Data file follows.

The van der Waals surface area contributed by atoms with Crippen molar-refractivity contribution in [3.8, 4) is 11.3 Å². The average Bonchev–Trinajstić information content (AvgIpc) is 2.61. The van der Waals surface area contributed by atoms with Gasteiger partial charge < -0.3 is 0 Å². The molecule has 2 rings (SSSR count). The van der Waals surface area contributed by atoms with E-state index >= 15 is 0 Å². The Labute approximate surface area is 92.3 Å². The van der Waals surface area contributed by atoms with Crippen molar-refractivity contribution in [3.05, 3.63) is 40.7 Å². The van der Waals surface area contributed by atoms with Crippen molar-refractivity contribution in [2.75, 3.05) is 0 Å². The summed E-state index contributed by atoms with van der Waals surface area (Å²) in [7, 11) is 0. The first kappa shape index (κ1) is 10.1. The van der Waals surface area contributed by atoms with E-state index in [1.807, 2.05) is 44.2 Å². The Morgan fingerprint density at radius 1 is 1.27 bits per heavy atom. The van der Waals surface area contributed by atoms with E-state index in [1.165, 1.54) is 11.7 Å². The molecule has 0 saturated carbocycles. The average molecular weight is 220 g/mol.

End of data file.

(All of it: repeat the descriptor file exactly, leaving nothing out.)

The van der Waals surface area contributed by atoms with Crippen molar-refractivity contribution in [3.8, 4) is 11.3 Å². The average Bonchev–Trinajstić information content (AvgIpc) is 2.61. The van der Waals surface area contributed by atoms with Gasteiger partial charge < -0.3 is 0 Å². The molecule has 2 rings (SSSR count). The van der Waals surface area contributed by atoms with E-state index >= 15 is 0 Å². The Labute approximate surface area is 92.3 Å². The van der Waals surface area contributed by atoms with Crippen molar-refractivity contribution in [3.05, 3.63) is 40.7 Å². The van der Waals surface area contributed by atoms with Crippen molar-refractivity contribution in [2.75, 3.05) is 0 Å². The summed E-state index contributed by atoms with van der Waals surface area (Å²) in [7, 11) is 0. The first kappa shape index (κ1) is 10.1. The van der Waals surface area contributed by atoms with E-state index in [1.807, 2.05) is 44.2 Å². The Morgan fingerprint density at radius 1 is 1.27 bits per heavy atom. The van der Waals surface area contributed by atoms with E-state index in [1.165, 1.54) is 11.7 Å². The molecule has 0 saturated carbocycles. The average molecular weight is 220 g/mol.